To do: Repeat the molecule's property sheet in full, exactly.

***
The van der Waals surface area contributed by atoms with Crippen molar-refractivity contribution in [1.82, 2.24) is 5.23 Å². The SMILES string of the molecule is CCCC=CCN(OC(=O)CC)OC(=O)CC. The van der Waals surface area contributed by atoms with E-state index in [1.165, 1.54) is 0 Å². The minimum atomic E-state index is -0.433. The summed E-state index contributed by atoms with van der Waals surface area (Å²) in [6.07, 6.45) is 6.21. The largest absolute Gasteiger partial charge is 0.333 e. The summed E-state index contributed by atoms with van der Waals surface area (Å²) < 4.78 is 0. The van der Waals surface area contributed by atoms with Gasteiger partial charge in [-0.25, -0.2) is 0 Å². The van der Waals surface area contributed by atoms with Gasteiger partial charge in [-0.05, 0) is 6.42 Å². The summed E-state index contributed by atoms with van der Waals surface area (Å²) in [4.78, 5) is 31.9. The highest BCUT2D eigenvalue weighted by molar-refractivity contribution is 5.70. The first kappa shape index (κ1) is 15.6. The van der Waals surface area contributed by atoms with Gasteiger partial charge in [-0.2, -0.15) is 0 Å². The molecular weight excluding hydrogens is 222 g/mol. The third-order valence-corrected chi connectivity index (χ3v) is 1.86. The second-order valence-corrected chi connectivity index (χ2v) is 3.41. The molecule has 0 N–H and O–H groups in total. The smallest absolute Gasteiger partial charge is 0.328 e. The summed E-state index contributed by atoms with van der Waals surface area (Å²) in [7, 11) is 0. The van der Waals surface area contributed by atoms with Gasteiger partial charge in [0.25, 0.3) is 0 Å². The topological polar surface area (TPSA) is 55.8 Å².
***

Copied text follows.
The van der Waals surface area contributed by atoms with Crippen molar-refractivity contribution in [1.82, 2.24) is 5.23 Å². The SMILES string of the molecule is CCCC=CCN(OC(=O)CC)OC(=O)CC. The van der Waals surface area contributed by atoms with E-state index in [1.165, 1.54) is 0 Å². The minimum atomic E-state index is -0.433. The summed E-state index contributed by atoms with van der Waals surface area (Å²) in [6.07, 6.45) is 6.21. The largest absolute Gasteiger partial charge is 0.333 e. The summed E-state index contributed by atoms with van der Waals surface area (Å²) < 4.78 is 0. The van der Waals surface area contributed by atoms with Gasteiger partial charge in [-0.25, -0.2) is 0 Å². The van der Waals surface area contributed by atoms with Gasteiger partial charge in [-0.05, 0) is 6.42 Å². The summed E-state index contributed by atoms with van der Waals surface area (Å²) in [4.78, 5) is 31.9. The highest BCUT2D eigenvalue weighted by molar-refractivity contribution is 5.70. The first kappa shape index (κ1) is 15.6. The van der Waals surface area contributed by atoms with Gasteiger partial charge in [-0.2, -0.15) is 0 Å². The molecular weight excluding hydrogens is 222 g/mol. The third-order valence-corrected chi connectivity index (χ3v) is 1.86. The second-order valence-corrected chi connectivity index (χ2v) is 3.41. The molecule has 0 N–H and O–H groups in total. The smallest absolute Gasteiger partial charge is 0.328 e. The summed E-state index contributed by atoms with van der Waals surface area (Å²) in [7, 11) is 0. The van der Waals surface area contributed by atoms with Gasteiger partial charge in [0.25, 0.3) is 0 Å². The topological polar surface area (TPSA) is 55.8 Å².